Updated January 19, 2023

Diamond Color Chart

Read more about Diamonds
Ad Disclosure: This article contains references to products from our partners. We may receive compensation if you apply or shop through links in our content. This compensation may impact how and where products appear on this site. You help support CreditDonkey by using our links. (read more)

What is the best color for diamonds? And how much does color affect the price? Read on for our diamond color chart and the rule of thumb for diamond buying.

What Is Diamond Color?

In gem jargon, color refers to how clear or yellow a diamond is. Truly colorless diamonds are the most prized, but they're actually super rare. In reality, most diamonds come with a slight yellowish tint caused by nitrogen.

To measure diamond color, labs use the Gemological Institute of America's (GIA) diamond color grading scale. Here, diamonds are given a grade from D (colorless) to Z (light yellow/brown). Between them are stones with yellow tints that range from near colorless to very visible.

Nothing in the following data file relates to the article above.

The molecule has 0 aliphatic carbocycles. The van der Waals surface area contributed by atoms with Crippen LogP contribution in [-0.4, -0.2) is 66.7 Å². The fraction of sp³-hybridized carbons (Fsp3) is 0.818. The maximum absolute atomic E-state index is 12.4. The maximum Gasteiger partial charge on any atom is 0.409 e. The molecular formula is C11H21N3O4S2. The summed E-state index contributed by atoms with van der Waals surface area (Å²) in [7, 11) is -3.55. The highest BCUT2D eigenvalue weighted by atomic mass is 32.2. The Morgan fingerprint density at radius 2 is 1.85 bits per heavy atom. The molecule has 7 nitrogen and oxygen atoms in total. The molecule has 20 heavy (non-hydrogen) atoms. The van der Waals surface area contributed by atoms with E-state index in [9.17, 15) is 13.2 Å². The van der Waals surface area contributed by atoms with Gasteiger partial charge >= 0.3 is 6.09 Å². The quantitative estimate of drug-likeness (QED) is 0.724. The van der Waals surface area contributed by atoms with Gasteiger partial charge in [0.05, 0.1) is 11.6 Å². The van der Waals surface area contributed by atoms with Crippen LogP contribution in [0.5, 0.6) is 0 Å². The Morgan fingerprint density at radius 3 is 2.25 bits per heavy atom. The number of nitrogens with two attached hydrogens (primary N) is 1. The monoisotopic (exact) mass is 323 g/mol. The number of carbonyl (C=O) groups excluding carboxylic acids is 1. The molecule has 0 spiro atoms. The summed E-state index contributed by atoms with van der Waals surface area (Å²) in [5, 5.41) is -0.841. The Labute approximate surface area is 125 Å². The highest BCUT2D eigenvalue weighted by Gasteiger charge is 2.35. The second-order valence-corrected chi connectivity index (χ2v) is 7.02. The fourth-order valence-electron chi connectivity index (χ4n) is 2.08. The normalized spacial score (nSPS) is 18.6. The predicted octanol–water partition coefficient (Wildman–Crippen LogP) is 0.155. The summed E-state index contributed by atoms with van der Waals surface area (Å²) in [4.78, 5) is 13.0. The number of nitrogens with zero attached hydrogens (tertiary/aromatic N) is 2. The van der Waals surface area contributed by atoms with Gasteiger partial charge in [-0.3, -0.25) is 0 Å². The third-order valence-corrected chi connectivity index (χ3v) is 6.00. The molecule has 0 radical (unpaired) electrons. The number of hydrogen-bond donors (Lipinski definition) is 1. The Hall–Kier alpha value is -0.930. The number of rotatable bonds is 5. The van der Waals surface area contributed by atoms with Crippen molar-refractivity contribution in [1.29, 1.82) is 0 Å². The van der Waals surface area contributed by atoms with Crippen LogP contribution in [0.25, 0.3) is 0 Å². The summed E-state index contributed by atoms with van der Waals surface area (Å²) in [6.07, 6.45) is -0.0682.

While the scale goes all the way to Z, diamonds used in engagement rings usually fall within the D-K range. Anything above K is usually considered too yellow.

You won't usually notice a huge visible difference between different color grades. But the gulf in price is huge. That's why you can often find the best value in near colorless stones, especially H-J.

You'll understand this better when you see the diamond color chart.

Why does the GIA color grading scale start with D?
Before the GIA made its scale, other gem color systems were in place. This included scales that used letters A, B, and C to mark quality. To avoid confusing buyers, the GIA started with D. It's not a letter you'd usually equate with top quality and associate with other scales.

Diamond Color Chart

The GIA divides its color scale into 5 groups:

  • D, E, F (Colorless)
    These diamonds are super rare. D is absolutely colorless. E and F are considered colorless because only an expert gemologist can detect tiny, tiny traces of color. There is no visible difference among these diamonds.

    Colorless diamonds come at a much higher price. If you like knowing you've got the best, you may not mind paying the premium, as long as you understand that it's not necessary.

  • G, H, I, J (Near Colorless)
    A slight yellow tint can be detected by an expert gemologist. However, the average person most likely will not be able to see it in G, H, and I diamonds. They look just as white as colorless diamonds.